The Dell EMC PowerEdge R740xd comes from a heritage of popular servers that are Dell EMC’s high-powered 2U server line. At STH, we have had the servers in our data center lab for several weeks and put these servers through the most comprehensive testing around. In this thorough review, we did not just look at features, we tested the system with multiple configurations, we broke the systems down and serviced key pieces. All of our testing is done in an ex-Yahoo! data center so we also have had the opportunity to use the server in an environment like our readers operate. At the end of the process, we have our Dell EMC PowerEdge R740xd review to share and can show what sets it apart from its competition.
Dell EMC PowerEdge R740xd Test Configuration
Dell EMC sent a spectacular configuration. Our test system was configured with dual Intel Xeon Platinum 8180 CPUs. These are essentially the highest-end 28 core / 56 thread CPUs that Intel offers. Here is a quick summary of the configurations we used.
- Server: Dell EMC PowerEdge R740 2U 24x 2.5″ Chassis
- CPUs: 2x Intel Xeon Platinum 8180, 2x Intel Xeon Gold 6152, 2x Intel Xeon Gold 6138, 2x Intel Xeon Gold 5119T, 2x Intel Xeon Silver 4116, 2x Intel Xeon Bronze 3106
- RAM: 384GB in 12x 32 DDR4-2666MHz RDIMMs
- Storage Controller: PERC H740P
- SAS3 Storage: 5x Samsung PM1635a 400GB Mixed Use SAS3 12gbps SSDs
- NVMe Storage: 2x Samsung PM1725 1.6TB U.2 NVMe SSDs
- OS Storage: BOSS controller card with 2x 120GB m.2 sticks
- Networking: Mellanox ConnectX-4 Lx dual-port 25GbE
The Intel Xeon Platinum 8180 CPUs are absolutely awesome, however, we felt that the $10,000+ list price each CPU was not representative of what most buyers are going to purchase. Intel sent us a quad Xeon Platinum 8180 system for the Xeon Scalable launch and told us that the Platinum 8180 was not a general-purpose SKU. Instead, it expects volume to come from the Gold and Silver lines. You can read more about the Intel Xeon Scalable Processor Family: Platinum Gold Silver Bronze Naming Conventions.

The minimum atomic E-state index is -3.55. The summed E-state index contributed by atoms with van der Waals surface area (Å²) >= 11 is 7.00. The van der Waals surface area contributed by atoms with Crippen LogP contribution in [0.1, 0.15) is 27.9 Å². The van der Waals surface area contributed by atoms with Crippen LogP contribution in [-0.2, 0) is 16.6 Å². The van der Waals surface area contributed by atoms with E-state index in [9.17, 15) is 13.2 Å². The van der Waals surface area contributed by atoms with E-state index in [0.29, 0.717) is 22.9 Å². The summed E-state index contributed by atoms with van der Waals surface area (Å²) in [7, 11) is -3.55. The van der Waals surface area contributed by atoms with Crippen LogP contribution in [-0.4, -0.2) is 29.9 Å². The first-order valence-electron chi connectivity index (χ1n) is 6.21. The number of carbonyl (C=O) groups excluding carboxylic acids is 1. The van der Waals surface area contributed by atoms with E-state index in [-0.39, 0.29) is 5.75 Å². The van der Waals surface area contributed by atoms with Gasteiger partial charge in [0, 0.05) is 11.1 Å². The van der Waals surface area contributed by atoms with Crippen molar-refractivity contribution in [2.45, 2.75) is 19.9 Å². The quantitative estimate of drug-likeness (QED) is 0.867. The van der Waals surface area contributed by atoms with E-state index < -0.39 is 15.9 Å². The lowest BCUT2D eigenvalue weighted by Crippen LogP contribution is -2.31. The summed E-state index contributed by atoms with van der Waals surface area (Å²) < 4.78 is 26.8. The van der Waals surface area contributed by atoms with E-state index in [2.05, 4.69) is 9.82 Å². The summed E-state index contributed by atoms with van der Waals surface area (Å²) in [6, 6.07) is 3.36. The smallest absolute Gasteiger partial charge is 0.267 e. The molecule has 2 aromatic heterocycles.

Those CPUs push the price of the configuration Dell EMC sent, using standard discounts, to just over $40,000. This is well over the discounted price of a base system at just over $3,600 so there is a lot of room to scale on this platform. As is customary in this market, the list price is often discounted so we are using the discounted price we got from the web configurator.
Since this is STH, and we have all AMD EPYC and most Intel Xeon Scalable SKUs available in-house, we again went off script and expanded the CPU coverage over our Dell EMC PowerEdge R640 review. Dell has a long list of CPU options so we decided to put some sense of scale to where one can go in this platform. This is going to be unique content we can create due to STH’s scale.
First, we are going to look at the system’s hardware. We are then going to take a look at the management solution for the server. Finally, we are going to review the performance and the power consumption of the system before giving our final thoughts. Get ready as we gave our test unit what may end up being the ultimate examination you will find published online.